Wimbledon. That holiest of holies. I was enthralled by it before I ever even picked up a racquet. And once I became a tennis player, it became even more attractive. It is what the Louvre is to art lovers; the America’s Cup to sailors. Loaded with history and tradition and pomp and pageantry, it has remained a constant in an ever-changing game.
Attending all four of tennis’ major tournaments (U.S. Open, Australian Open, Roland Garros, and Wimbledon) wasn’t a particular goal of mine until I decided that I wanted to go to Wimbledon for my 40th birthday, after having been to the U.S. Open several times (New York being an easy trip for us). As it turned out, getting to the Australian Open in 2005 turned out to be more do-able than Wimbledon, mostly because of the expense. Wimbledon would have to be put off for a while, if only to wrap our brain around the cost of obtaining guaranteed tickets (as opposed to flying across the Atlantic, queueing up and maybe getting in). But with two down, and Wimbledon on the horizon, we decided to tag a trip to Paris and Roland Garros on to our barge trip last spring. If all went according to plan, I would complete my spectator Grand Slam before my 50th birthday.
At the US Open, the Australian Open, and Roland Garros.
Wimbledon was the raison d’etre of our trip to Europe this summer. And once we’d committed to going to Europe, adding another dream trip of mine – sailing in Croatia – was an easy decision. Having finished our sail and saying goodbye to Pat and Emily, who would luxuriate for a few more days at a beach resort, we spent a day in the historic city of Split before flying back to London for the main event.
Much of Split is an everyday business/industrial/port city. But the old core of the city, where we stayed in the boutique Marmont Hotel, is extraordinary.
Once we finally figured out how to get there, the Hotel Marmont was easy to find by looking for the red wall.
Perched along the Adriatic Sea, Split’s city center is a palace and military garrison built by Roman emperor Diocletian in the fourth century.
Living spaces, hotels, shops (including the curiously omnipresent opticians’ shops), restaurants, churches, and bars are woven in and among the ruins of the palace. It makes for a stunningly lovely scene, an oddly harmonious juxtaposition of past and present along the water.
Like the rest of Croatia’s ancient towns that we visited, the narrow alleys and passages are NOT car friendly.
After flying back to London from Split via Zagreb, we said our farewells to Skip and Harriet.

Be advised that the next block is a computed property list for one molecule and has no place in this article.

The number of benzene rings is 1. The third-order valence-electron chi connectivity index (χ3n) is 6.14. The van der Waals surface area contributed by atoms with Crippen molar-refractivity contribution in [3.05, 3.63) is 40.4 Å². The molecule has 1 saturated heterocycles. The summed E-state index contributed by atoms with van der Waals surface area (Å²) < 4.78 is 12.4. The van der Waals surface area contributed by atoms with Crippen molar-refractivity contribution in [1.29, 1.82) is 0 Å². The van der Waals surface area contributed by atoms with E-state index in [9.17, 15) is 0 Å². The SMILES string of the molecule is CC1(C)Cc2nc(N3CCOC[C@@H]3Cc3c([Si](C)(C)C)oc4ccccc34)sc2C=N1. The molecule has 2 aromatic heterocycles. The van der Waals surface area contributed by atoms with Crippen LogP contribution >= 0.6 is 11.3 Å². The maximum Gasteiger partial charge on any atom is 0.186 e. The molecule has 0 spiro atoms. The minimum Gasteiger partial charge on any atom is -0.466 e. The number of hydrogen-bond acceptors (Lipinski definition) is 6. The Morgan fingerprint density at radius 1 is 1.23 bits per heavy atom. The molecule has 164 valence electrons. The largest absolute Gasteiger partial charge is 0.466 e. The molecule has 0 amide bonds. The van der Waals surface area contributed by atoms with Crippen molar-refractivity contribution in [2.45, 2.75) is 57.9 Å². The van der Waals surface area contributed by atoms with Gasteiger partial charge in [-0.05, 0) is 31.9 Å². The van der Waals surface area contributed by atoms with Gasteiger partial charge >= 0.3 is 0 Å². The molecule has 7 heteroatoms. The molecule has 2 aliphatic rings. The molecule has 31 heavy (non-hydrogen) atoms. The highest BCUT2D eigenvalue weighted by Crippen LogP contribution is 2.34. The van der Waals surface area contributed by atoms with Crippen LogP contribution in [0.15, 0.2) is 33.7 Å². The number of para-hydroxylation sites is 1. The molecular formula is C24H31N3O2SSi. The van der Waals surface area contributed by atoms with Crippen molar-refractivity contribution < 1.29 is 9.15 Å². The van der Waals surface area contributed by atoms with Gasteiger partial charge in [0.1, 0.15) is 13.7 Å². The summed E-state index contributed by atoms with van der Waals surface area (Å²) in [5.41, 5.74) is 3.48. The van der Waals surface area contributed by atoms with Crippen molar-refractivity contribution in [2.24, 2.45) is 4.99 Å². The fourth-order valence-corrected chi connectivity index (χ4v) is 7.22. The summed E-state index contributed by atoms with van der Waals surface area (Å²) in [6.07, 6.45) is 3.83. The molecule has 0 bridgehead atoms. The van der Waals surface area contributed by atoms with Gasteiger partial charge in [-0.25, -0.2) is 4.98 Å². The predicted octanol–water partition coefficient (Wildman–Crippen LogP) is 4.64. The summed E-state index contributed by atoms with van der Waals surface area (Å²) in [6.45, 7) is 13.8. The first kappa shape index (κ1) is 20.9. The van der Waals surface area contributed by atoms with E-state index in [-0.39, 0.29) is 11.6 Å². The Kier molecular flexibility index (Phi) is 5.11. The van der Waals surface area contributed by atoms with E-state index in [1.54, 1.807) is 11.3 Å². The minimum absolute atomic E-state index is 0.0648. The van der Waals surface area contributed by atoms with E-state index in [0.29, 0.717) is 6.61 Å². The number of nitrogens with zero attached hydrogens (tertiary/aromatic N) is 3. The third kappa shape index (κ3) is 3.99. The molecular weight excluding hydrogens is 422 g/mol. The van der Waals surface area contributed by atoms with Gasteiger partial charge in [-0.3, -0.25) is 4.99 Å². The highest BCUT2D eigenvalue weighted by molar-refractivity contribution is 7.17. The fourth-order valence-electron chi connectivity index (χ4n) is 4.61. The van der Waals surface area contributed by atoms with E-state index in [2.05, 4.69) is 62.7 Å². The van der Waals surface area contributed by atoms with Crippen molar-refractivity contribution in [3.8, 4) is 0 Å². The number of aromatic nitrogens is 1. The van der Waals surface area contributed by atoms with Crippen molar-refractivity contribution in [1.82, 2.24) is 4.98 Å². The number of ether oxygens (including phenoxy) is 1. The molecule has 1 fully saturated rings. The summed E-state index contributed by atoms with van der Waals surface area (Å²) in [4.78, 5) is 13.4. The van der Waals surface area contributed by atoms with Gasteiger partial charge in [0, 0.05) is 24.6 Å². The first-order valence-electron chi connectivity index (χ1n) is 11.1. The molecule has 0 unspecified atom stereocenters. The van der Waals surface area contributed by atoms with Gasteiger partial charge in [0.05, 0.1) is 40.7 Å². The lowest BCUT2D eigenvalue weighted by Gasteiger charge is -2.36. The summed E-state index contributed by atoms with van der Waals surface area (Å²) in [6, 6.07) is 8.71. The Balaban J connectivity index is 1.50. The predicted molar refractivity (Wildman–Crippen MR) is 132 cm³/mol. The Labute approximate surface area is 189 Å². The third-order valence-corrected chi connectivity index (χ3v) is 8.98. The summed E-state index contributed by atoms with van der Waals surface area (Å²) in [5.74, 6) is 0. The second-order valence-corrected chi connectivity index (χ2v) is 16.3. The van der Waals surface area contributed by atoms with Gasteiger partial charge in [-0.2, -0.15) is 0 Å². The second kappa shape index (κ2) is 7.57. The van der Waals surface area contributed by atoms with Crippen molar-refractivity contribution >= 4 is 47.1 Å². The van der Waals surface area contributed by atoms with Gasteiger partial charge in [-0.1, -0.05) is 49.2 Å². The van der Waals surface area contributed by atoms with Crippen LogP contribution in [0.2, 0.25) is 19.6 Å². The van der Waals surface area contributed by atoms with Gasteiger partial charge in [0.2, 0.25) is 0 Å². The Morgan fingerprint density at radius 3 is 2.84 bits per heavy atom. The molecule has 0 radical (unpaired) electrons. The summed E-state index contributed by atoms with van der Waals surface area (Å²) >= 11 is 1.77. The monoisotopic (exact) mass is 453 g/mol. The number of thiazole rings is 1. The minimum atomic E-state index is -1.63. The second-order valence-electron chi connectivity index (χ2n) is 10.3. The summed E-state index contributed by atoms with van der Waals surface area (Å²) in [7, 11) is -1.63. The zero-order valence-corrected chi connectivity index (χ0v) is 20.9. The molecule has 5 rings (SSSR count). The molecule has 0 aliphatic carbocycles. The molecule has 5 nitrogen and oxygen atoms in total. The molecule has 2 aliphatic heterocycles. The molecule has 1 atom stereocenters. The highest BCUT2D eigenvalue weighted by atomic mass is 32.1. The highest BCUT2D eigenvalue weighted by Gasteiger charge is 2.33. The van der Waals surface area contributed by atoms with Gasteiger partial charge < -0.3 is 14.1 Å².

Hey guys! What’s our next adventure?
And we settled into our hotel in Mayfair.
Our hotel, the Athenaeum, had one of those cool “living walls.”
We used our convenient perch on Piccadilly Street to undertake more exploration of London on foot.
Finally, on our last full day in London, we headed to Wimbledon, to enjoy the first day, via tube. We were not alone, as there were crowds of people making their way to the grounds. Luckily, we had upped our style game a bit – I was wearing a skirt and jacket – because people dress up for Wimbledon. We saw many young women fully decked out in dresses or skirts with jackets, heels and – yes, most surprisingly because it was warm and sunny – panty hose (the Kate Middleton Effect?); many men wore blazers and ties. This is the reverence this event seems to require.
We made it!
One of Wimbledon’s traditions is that the prior year’s champion always plays on Centre Court on the first day. Thus, by purchasing Day 1 tickets, we were guaranteed to see Novak Djokovic play. And, he played masterfully, presaging the play that would win him the title this year.
As a bonus, we also got to see former champion Maria Sharapova play.
Aside from seeing some of the biggest names in the game on court, we gawked at the royal box (didn’t recognize anyone) and the players’ box (yes, that was Boris Becker), and marveled at the beauty and perfection of the lawn and the grounds. As we wandered the grounds, we bumped into a few players leaving or going to their courts (Jelena Jankovic, Urszula Radwanska), as well as legends of the game (Mats Wilander).
We had Pimm’s Cups, as one does. The flowers on the grounds all hew to the Wimbledon color scheme of purple and green (as does the afghan I took to college, but that’s another story).
Now that I’ve completed my personal Grand Slam, I need to start plotting what’s next….